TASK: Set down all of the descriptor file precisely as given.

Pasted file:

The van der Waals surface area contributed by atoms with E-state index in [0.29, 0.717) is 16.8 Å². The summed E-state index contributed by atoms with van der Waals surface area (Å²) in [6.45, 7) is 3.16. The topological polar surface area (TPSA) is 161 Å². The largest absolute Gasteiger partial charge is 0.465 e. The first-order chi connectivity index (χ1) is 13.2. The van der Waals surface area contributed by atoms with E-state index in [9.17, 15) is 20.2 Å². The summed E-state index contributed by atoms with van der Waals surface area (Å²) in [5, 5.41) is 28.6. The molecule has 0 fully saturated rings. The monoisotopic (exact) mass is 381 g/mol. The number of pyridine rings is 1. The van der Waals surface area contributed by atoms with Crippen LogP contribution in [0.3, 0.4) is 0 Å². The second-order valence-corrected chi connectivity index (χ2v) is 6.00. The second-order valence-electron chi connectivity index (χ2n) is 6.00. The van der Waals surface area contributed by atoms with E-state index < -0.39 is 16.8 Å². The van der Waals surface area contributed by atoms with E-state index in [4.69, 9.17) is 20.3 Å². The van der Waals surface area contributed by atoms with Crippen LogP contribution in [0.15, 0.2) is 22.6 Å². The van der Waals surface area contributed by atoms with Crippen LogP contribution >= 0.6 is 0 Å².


The van der Waals surface area contributed by atoms with E-state index in [0.29, 0.717) is 16.8 Å². The summed E-state index contributed by atoms with van der Waals surface area (Å²) in [6.45, 7) is 3.16. The topological polar surface area (TPSA) is 161 Å². The largest absolute Gasteiger partial charge is 0.465 e. The first-order chi connectivity index (χ1) is 13.2. The van der Waals surface area contributed by atoms with E-state index in [9.17, 15) is 20.2 Å². The summed E-state index contributed by atoms with van der Waals surface area (Å²) in [5, 5.41) is 28.6. The molecule has 0 fully saturated rings. The monoisotopic (exact) mass is 381 g/mol. The number of pyridine rings is 1. The van der Waals surface area contributed by atoms with Crippen LogP contribution in [0.3, 0.4) is 0 Å². The second-order valence-corrected chi connectivity index (χ2v) is 6.00. The second-order valence-electron chi connectivity index (χ2n) is 6.00. The van der Waals surface area contributed by atoms with E-state index < -0.39 is 16.8 Å². The van der Waals surface area contributed by atoms with E-state index in [4.69, 9.17) is 20.3 Å². The van der Waals surface area contributed by atoms with Crippen LogP contribution in [0.15, 0.2) is 22.6 Å². The van der Waals surface area contributed by atoms with Crippen LogP contribution >= 0.6 is 0 Å².